“I have never been less enthused by what looks like my team sweeping the board.” This was my initial reaction to news of the 2016 election, and it still fairly sums up where I find myself now that the last piece of that victory has been sworn in to office with Donald Trump’s recent inauguration. Of course, I didn’t vote for Trump, but I’ve openly admitted that I’m at least center-right, if not more conservative, and I typically vote Republican, even if party affiliation doesn’t run terribly deep for me. So, as their token de facto Republican, when iAt asked me to reflect on what it’s like to be on the “winning” side in the wake of the Trump election, I felt compelled to make my best attempt.
I must confess, I haven’t really sorted through all of my feelings, but in these early days of the new administration, I would urge Christians in America to maintain a pragmatic optimism while taking great care to preserve a prophetic presence in the social order.
Not all indicators are bad
Depending on your social circles, it might be hard to find anyone who says anything even remotely good about the prospect of the next four years. Rhetorical efforts to equate Donald Trump to Adolf Hitler are still going strong, and there is a real climate of fear that has only crescendoed since November. At times, it’s hard to remember that Trump really hasn’t done much of anything yet. Sure, the bluster has kept rolling full steam (will Trump’s staff ever take away his Twitter access?), and some of Trump’s cabinet picks are concerning, but, given how much our President changed his mind on the campaign trail, I think it’s a little early to be so sure that the sky is actually falling.
In fact, if we look at some of the things that have already occurred, I think there’s reason for hope. For one, the perhaps Faustian bargain Congressional Republicans struck with Trump seems to have left them in more of a policy-setting footing that Congress has been in quite some time. Regardless of the president, our government benefits if Congress can regain some ground from the advance of the imperial presidency that we’ve seen in the last several decades. Congressional Republicans already broke with Trump in calling for probes into Russia’s attempts to influence the U.S. election. It’s not set in stone yet, but several Republicans have mentioned the need for bipartisan buy-in to whatever modifications or replacements are made to the Affordable Care Act. For all of Trump’s brashness, Congressional Republicans seem to be taking a more measured approach.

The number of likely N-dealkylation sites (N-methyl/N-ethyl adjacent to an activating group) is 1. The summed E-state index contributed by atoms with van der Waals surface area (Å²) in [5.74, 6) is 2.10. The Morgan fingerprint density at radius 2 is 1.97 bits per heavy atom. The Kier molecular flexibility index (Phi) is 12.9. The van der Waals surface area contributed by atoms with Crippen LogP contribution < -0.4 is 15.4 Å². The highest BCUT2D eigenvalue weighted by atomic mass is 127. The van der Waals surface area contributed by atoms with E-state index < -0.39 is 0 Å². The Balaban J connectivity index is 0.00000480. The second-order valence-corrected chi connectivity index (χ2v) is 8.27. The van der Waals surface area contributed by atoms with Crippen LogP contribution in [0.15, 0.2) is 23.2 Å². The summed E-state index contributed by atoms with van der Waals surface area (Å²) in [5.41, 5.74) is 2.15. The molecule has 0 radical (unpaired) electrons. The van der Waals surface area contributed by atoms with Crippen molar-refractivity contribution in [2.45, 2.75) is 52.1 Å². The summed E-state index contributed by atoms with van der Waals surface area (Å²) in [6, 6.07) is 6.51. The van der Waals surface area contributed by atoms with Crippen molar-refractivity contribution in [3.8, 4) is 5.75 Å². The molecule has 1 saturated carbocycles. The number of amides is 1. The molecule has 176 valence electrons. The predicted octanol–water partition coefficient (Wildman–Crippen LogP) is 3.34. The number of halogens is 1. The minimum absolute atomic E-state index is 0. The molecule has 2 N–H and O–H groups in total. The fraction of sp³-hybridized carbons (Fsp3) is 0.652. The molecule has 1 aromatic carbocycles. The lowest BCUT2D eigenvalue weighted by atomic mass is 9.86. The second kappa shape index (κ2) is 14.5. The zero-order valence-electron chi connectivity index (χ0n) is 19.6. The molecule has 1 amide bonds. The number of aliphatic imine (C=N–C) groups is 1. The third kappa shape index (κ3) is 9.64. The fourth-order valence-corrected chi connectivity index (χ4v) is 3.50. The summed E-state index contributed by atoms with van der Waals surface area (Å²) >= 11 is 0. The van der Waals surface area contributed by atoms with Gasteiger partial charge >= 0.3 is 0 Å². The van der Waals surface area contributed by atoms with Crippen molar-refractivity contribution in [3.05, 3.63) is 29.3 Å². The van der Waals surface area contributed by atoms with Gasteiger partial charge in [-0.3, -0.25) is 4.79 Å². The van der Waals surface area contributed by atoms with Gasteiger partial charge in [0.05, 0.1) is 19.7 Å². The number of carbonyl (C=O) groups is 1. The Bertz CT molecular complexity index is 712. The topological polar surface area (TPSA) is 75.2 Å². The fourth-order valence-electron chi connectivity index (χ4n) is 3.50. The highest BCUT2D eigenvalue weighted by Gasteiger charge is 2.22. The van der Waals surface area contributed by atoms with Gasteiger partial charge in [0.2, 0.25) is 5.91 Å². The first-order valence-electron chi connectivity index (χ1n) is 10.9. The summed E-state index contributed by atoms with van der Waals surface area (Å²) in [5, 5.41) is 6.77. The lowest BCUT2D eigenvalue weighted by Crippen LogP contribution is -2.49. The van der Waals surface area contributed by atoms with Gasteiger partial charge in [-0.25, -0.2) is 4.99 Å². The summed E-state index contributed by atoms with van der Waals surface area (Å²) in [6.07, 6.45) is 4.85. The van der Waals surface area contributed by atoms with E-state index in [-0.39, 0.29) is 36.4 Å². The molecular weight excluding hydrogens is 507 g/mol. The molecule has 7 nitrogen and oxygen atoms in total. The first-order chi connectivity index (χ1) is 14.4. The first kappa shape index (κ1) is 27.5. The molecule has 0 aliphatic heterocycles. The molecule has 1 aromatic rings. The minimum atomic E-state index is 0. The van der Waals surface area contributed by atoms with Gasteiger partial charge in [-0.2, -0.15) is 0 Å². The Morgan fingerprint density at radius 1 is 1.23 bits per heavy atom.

Further, even within Trump’s administration, the factor that has most people concerned, the total lack of governmental experience among many of his cabinet picks, may actually play out differently than expected. For instance, Rick Perry, Trump’s pick to head up the Department of Energy, famously called for the elimination of that agency (even if he couldn’t remember its name). People should rightly be concerned that Perry would be seeking to dismantle the agency charged with maintaining our nuclear stockpile, researching the human genome, and cleaning up radioactive waste. However, once he actually learned a bit more about the agency, Perry now regrets his earlier statements.
This may be instructive. Where so many nominees will be coming in to agencies and jobs they don’t understand well, the high learning curve and strong institutional inertia may cause them to seriously reconsider their views. This could even happen with Trump himself. After all, if there’s one thing we know this group can do, it’s change their mind.
If we can get past fear, we can move in the same direction